In 2018-19, 393 kg of cocaine was seized in total, with 136 kg seized in 2019-20. There were also 127 kg of heroin seized in 2018-19, with 225 kg seized in 2019-20.

In total, just over 700 kg of herbal cannabis was seized in 2018-19, with 902 kg seized in 2019-20. The quantity of cannabis resin seized was 219 kg in 2018-19 and 657 kg in 2019-20.

Approximately 2.1 million benzodiazepine tablets were seized in 2018-19, with approximately 5.3 million seized in 2019-20. The vast majority of tablets seized in 2019-20 (an estimated 94% of supply and possession crimes combined) were etizolam. As noted above, etizolam is a 'designer' benzodiazepine, which was classified as a Class C drug under a 2017 amendment to the Misuse of Drugs Act 1971[3].

Table 6: Estimated total quantity of drugs seized by Police Scotland, by drug type, 2014-15 to 2019-20 1
Drug Units Drug Class 2014-15 2015-16 2016-17 2017-18 2018-19 2019-20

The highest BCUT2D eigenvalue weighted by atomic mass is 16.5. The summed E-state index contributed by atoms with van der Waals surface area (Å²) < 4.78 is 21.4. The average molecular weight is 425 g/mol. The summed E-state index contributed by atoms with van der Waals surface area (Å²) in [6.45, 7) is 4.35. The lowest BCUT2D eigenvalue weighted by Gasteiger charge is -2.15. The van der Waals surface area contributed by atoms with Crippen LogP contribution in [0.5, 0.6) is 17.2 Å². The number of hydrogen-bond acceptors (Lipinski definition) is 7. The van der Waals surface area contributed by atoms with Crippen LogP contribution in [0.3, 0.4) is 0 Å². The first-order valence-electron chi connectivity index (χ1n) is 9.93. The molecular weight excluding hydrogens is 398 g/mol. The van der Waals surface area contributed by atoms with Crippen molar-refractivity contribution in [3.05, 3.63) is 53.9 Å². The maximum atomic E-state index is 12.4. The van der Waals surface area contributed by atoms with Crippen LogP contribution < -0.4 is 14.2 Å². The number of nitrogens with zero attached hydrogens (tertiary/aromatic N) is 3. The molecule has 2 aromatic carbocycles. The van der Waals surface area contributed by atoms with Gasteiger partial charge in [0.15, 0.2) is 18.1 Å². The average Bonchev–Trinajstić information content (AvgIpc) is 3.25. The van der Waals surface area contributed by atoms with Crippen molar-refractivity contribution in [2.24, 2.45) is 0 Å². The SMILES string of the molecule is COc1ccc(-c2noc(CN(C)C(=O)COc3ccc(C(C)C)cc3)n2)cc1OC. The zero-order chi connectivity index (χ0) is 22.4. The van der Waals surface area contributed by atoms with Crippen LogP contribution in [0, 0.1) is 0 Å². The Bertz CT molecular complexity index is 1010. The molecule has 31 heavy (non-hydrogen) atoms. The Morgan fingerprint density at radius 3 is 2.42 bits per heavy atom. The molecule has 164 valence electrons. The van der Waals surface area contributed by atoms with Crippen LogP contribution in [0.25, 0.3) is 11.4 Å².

Cocaine kg A 79.8 88.8 125.5 79.1 392.7 135.5
Heroin kg A 106.9 76.1 56.2 122.4 126.8 225.4
Herbal Cannabis kg B 201.6 450.7 387.4 614.6 704.2 979.3
Cannabis Resin kg B 168.2 588.0 354.7 653.1 219.3 657.3
Benzodiazepines2 tablets (000s) C 1,334.0 1,339.3 2,237.3 617.0 2,070.9 5,264.2

1. Data for 2014-15 is based on an estimated 85% of all drug supply-related crimes. The equivalent figures for the following years are 92% (2015-16), 100% (for both 2016-17 and 2017-18), 89% for 2018-19 and 94% for 2019-20 (see Annex: Data Quality Statement for further information).

2. Prior to 2017-18, the vast majority of the tablets seized in this category are likely to have been diazepam. Etizolam, a 'designer' benzodiazepine, was classified as a Class C drug under a 2017 amendment to the Misuse of Drugs Act 1971 (link below). It is estimated that etizolam represented 94% of the total quantity of benzodiazepines seized from drug crimes (including both supply and possession together) in 2019-20.